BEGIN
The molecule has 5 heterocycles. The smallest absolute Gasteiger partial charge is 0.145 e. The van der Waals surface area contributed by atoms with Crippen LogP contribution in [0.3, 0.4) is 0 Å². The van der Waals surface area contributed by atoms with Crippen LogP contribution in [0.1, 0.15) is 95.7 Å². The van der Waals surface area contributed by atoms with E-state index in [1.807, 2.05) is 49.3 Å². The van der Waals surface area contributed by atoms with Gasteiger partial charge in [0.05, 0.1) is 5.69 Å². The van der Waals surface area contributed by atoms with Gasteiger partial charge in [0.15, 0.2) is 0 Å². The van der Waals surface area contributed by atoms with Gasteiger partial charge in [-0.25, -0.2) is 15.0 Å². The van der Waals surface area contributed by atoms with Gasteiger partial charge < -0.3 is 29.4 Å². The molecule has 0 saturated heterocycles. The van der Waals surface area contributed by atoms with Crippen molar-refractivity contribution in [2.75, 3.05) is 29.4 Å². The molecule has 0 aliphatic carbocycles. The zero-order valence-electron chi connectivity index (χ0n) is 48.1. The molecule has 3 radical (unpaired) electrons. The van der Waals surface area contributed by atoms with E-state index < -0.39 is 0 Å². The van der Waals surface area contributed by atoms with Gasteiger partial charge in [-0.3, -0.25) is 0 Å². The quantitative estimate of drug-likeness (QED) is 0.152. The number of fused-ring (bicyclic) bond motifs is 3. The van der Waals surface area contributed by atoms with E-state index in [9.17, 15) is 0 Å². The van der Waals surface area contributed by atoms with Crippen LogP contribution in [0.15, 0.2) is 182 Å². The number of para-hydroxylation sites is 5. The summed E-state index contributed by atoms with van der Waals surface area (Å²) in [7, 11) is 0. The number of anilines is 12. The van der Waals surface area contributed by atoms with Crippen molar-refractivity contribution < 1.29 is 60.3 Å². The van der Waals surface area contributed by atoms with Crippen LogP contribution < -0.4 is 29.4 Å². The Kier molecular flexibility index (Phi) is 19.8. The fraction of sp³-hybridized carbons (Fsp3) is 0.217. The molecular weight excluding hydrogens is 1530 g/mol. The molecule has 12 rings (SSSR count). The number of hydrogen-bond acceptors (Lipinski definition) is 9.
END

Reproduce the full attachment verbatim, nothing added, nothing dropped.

The molecule has 5 heterocycles. The smallest absolute Gasteiger partial charge is 0.145 e. The van der Waals surface area contributed by atoms with Crippen LogP contribution in [0.3, 0.4) is 0 Å². The van der Waals surface area contributed by atoms with Crippen LogP contribution in [0.1, 0.15) is 95.7 Å². The van der Waals surface area contributed by atoms with E-state index in [1.807, 2.05) is 49.3 Å². The van der Waals surface area contributed by atoms with Gasteiger partial charge in [0.05, 0.1) is 5.69 Å². The van der Waals surface area contributed by atoms with Gasteiger partial charge in [0.15, 0.2) is 0 Å². The van der Waals surface area contributed by atoms with Gasteiger partial charge in [-0.25, -0.2) is 15.0 Å². The van der Waals surface area contributed by atoms with Gasteiger partial charge < -0.3 is 29.4 Å². The molecule has 0 saturated heterocycles. The van der Waals surface area contributed by atoms with Crippen molar-refractivity contribution in [2.75, 3.05) is 29.4 Å². The molecule has 0 aliphatic carbocycles. The zero-order valence-electron chi connectivity index (χ0n) is 48.1. The molecule has 3 radical (unpaired) electrons. The van der Waals surface area contributed by atoms with E-state index < -0.39 is 0 Å². The van der Waals surface area contributed by atoms with Gasteiger partial charge in [-0.3, -0.25) is 0 Å². The quantitative estimate of drug-likeness (QED) is 0.152. The number of fused-ring (bicyclic) bond motifs is 3. The van der Waals surface area contributed by atoms with E-state index in [9.17, 15) is 0 Å². The van der Waals surface area contributed by atoms with Crippen LogP contribution in [0.15, 0.2) is 182 Å². The number of para-hydroxylation sites is 5. The summed E-state index contributed by atoms with van der Waals surface area (Å²) in [7, 11) is 0. The number of anilines is 12. The van der Waals surface area contributed by atoms with Crippen molar-refractivity contribution < 1.29 is 60.3 Å². The van der Waals surface area contributed by atoms with Crippen LogP contribution < -0.4 is 29.4 Å². The Kier molecular flexibility index (Phi) is 19.8. The fraction of sp³-hybridized carbons (Fsp3) is 0.217. The molecular weight excluding hydrogens is 1530 g/mol. The molecule has 12 rings (SSSR count). The number of hydrogen-bond acceptors (Lipinski definition) is 9.